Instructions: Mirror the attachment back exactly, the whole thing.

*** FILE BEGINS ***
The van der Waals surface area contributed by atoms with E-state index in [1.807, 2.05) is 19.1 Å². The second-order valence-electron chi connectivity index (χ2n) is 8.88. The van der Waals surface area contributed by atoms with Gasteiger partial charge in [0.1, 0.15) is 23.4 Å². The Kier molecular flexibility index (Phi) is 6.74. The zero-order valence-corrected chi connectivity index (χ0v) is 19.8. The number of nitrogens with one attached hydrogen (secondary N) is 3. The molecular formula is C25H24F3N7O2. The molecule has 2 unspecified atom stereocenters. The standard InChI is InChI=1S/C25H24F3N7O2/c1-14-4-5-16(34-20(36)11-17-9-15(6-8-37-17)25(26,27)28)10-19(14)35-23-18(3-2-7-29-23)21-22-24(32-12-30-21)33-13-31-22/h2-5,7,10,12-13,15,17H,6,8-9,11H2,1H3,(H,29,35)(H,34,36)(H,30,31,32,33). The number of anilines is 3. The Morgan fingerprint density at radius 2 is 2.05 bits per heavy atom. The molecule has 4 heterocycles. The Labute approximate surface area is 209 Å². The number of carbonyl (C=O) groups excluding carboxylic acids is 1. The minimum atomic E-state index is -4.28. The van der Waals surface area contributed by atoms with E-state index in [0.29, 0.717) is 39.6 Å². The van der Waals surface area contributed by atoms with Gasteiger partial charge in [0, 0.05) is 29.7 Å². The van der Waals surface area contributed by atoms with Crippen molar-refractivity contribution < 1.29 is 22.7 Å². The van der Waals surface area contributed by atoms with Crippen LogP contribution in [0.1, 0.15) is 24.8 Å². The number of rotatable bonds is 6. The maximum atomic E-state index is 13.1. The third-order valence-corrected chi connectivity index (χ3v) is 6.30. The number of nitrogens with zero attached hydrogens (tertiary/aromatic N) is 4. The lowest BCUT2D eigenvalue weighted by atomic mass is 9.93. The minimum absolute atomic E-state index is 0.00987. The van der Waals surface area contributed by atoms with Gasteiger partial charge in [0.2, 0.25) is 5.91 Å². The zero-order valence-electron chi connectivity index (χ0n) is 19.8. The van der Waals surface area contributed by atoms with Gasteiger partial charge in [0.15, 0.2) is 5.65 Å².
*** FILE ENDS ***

The van der Waals surface area contributed by atoms with E-state index in [1.807, 2.05) is 19.1 Å². The second-order valence-electron chi connectivity index (χ2n) is 8.88. The van der Waals surface area contributed by atoms with Gasteiger partial charge in [0.1, 0.15) is 23.4 Å². The Kier molecular flexibility index (Phi) is 6.74. The zero-order valence-corrected chi connectivity index (χ0v) is 19.8. The number of nitrogens with one attached hydrogen (secondary N) is 3. The molecular formula is C25H24F3N7O2. The molecule has 2 unspecified atom stereocenters. The standard InChI is InChI=1S/C25H24F3N7O2/c1-14-4-5-16(34-20(36)11-17-9-15(6-8-37-17)25(26,27)28)10-19(14)35-23-18(3-2-7-29-23)21-22-24(32-12-30-21)33-13-31-22/h2-5,7,10,12-13,15,17H,6,8-9,11H2,1H3,(H,29,35)(H,34,36)(H,30,31,32,33). The number of anilines is 3. The Morgan fingerprint density at radius 2 is 2.05 bits per heavy atom. The molecule has 4 heterocycles. The Labute approximate surface area is 209 Å². The number of carbonyl (C=O) groups excluding carboxylic acids is 1. The minimum atomic E-state index is -4.28. The van der Waals surface area contributed by atoms with E-state index in [0.29, 0.717) is 39.6 Å². The van der Waals surface area contributed by atoms with Gasteiger partial charge in [0, 0.05) is 29.7 Å². The van der Waals surface area contributed by atoms with Crippen molar-refractivity contribution < 1.29 is 22.7 Å². The van der Waals surface area contributed by atoms with Crippen LogP contribution in [0.1, 0.15) is 24.8 Å². The number of rotatable bonds is 6. The maximum atomic E-state index is 13.1. The third-order valence-corrected chi connectivity index (χ3v) is 6.30. The number of nitrogens with zero attached hydrogens (tertiary/aromatic N) is 4. The lowest BCUT2D eigenvalue weighted by atomic mass is 9.93. The minimum absolute atomic E-state index is 0.00987. The van der Waals surface area contributed by atoms with Gasteiger partial charge in [0.2, 0.25) is 5.91 Å². The zero-order valence-electron chi connectivity index (χ0n) is 19.8. The van der Waals surface area contributed by atoms with Gasteiger partial charge in [0.15, 0.2) is 5.65 Å².